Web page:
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The EN 14214 is an international standard that describes the minimum requirements for Biodiesel that has been produced from rapeseed, soya, jatropha or other virgin biomass, UCO (used-cooking oil), MSW (municipal solid waste) or from any viable fuel stock. The product (at 100% purity denoted B100 and when blended with mineral diesel at 5% denoted B5, 30% B30) consists of fatty acid methyl esters, from the isomers of glycerides C14 up to C24. Depending on the feedstock the distribution tends to be around C16 (Palmitic), Oleic (C18:1), Linoleic (C18:2) and others. The FAME content can be determined by Gas Chromatography using the European Norm 14103 methodology or similar ASTM method. Other methods for determining specifications are detailed in EN 14214 in each case with appropriate reference. The European Standard was approved by CEN (European Committee for Standardization) on 14 February 2003. The date, when the standard came to effect, varies depending on the country (eg. Finland 8 March 2004).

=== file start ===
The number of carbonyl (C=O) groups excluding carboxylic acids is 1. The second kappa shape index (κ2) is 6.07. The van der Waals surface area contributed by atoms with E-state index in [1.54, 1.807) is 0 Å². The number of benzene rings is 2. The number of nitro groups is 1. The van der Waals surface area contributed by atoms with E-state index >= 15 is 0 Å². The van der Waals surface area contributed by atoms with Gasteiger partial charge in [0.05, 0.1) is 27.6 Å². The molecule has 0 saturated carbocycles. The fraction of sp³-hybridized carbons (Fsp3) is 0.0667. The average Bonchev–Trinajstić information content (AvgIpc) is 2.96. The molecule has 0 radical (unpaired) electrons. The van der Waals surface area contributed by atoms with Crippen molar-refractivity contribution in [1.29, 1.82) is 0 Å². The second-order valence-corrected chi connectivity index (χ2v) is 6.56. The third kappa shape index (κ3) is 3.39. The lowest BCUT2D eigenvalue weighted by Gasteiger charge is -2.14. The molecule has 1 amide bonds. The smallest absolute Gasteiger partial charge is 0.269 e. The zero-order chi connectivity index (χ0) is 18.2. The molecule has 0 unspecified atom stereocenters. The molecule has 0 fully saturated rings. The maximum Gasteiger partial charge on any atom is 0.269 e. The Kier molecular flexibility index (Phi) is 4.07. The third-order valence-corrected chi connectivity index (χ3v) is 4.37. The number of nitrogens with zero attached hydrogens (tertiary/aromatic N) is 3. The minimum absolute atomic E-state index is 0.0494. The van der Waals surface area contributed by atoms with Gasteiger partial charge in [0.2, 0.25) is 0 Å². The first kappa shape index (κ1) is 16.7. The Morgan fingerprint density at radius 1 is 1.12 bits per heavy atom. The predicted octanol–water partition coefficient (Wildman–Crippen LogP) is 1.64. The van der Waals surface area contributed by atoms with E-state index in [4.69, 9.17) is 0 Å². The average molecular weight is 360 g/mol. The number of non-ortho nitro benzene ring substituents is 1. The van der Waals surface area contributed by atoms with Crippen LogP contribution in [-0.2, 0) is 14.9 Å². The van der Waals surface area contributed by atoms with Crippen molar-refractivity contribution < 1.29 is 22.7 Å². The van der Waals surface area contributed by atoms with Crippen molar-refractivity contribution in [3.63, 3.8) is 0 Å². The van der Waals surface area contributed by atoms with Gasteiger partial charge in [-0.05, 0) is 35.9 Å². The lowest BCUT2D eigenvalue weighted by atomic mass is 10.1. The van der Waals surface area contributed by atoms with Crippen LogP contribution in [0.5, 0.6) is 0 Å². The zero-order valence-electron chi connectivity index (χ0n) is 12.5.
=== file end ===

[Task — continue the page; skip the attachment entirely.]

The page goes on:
Additional recommended knowledge
It is broadly based on DIN 51606. The ASTM and EN both utilise very similar methods for the GC based analyses, in particular the methanol content EN method is deemed acceptable to use by the ASTM.
|This article is licensed under the GNU Free Documentation License. It uses material from the Wikipedia article "EN_14214". A list of authors is available in Wikipedia.|